This lecture, the first of our Lives and Letters strand, will explore how publishers became responsible for promoting authors through portraiture in the mid-Victorian period. In particular it will focus on Edward Moxon and his role in expanding the readership of both William Wordsworth and Alfred Tennyson. While portraits of Wordsworth were relatively scarce, Tennyson was surrounded by sculptors, painters and photographers, which led to a new and disturbing experience of literary celebrity that had a major impact on his career.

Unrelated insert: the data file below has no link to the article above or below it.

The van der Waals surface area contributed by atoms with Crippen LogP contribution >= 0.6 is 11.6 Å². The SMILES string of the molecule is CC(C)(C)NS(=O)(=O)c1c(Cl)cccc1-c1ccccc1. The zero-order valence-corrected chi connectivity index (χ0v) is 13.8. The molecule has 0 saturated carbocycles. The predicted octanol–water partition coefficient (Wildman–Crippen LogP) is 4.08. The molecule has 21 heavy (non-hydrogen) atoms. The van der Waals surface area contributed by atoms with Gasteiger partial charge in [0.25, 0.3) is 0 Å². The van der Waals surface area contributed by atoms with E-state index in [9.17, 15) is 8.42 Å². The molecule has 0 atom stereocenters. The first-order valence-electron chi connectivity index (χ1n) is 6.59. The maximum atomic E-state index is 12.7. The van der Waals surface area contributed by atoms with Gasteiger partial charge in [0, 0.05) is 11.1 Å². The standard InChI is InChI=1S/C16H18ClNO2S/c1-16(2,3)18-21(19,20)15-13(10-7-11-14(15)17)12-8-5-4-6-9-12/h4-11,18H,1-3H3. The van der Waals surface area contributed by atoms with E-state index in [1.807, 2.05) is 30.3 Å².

Jim Cheshire is Reader in Cultural History at the University of Lincoln. His research examines the literary and visual culture of the nineteenth century and thematically is centred on Victorian medievalism. He has recently been working on the relationship between the literary and material culture surrounding the career of Alfred Tennyson. Several related publications discuss the importance of the physical form and visual appearance of Tennyson’s poetry and how this might have influenced the way that his poetry was read. He recently published a monograph about Edward Moxon (Tennyson’s publisher) and his impact on Victorian poetry.